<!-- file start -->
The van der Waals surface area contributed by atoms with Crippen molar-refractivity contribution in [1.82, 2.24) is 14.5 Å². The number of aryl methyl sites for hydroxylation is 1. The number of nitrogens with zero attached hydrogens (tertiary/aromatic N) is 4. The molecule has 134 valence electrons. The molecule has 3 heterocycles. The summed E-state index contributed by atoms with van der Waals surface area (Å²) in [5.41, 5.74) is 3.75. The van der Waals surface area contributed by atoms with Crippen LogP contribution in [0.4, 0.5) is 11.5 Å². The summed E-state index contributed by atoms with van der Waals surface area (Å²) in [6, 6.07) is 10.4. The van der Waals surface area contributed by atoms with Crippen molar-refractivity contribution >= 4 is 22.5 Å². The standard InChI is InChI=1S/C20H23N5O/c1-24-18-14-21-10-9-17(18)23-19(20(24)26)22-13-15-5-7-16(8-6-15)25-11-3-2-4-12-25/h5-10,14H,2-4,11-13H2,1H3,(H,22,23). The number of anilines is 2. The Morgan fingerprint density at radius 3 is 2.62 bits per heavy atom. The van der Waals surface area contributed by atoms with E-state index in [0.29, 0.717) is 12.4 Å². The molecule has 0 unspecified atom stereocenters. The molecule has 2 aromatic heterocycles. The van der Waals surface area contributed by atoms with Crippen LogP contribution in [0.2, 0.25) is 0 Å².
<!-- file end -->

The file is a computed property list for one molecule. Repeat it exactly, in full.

The van der Waals surface area contributed by atoms with Crippen molar-refractivity contribution in [1.82, 2.24) is 14.5 Å². The number of aryl methyl sites for hydroxylation is 1. The number of nitrogens with zero attached hydrogens (tertiary/aromatic N) is 4. The molecule has 134 valence electrons. The molecule has 3 heterocycles. The summed E-state index contributed by atoms with van der Waals surface area (Å²) in [5.41, 5.74) is 3.75. The van der Waals surface area contributed by atoms with Crippen LogP contribution in [0.4, 0.5) is 11.5 Å². The summed E-state index contributed by atoms with van der Waals surface area (Å²) in [6, 6.07) is 10.4. The van der Waals surface area contributed by atoms with Crippen molar-refractivity contribution >= 4 is 22.5 Å². The standard InChI is InChI=1S/C20H23N5O/c1-24-18-14-21-10-9-17(18)23-19(20(24)26)22-13-15-5-7-16(8-6-15)25-11-3-2-4-12-25/h5-10,14H,2-4,11-13H2,1H3,(H,22,23). The number of anilines is 2. The Morgan fingerprint density at radius 3 is 2.62 bits per heavy atom. The van der Waals surface area contributed by atoms with E-state index in [0.29, 0.717) is 12.4 Å². The molecule has 0 unspecified atom stereocenters. The molecule has 2 aromatic heterocycles. The van der Waals surface area contributed by atoms with Crippen LogP contribution in [0.2, 0.25) is 0 Å².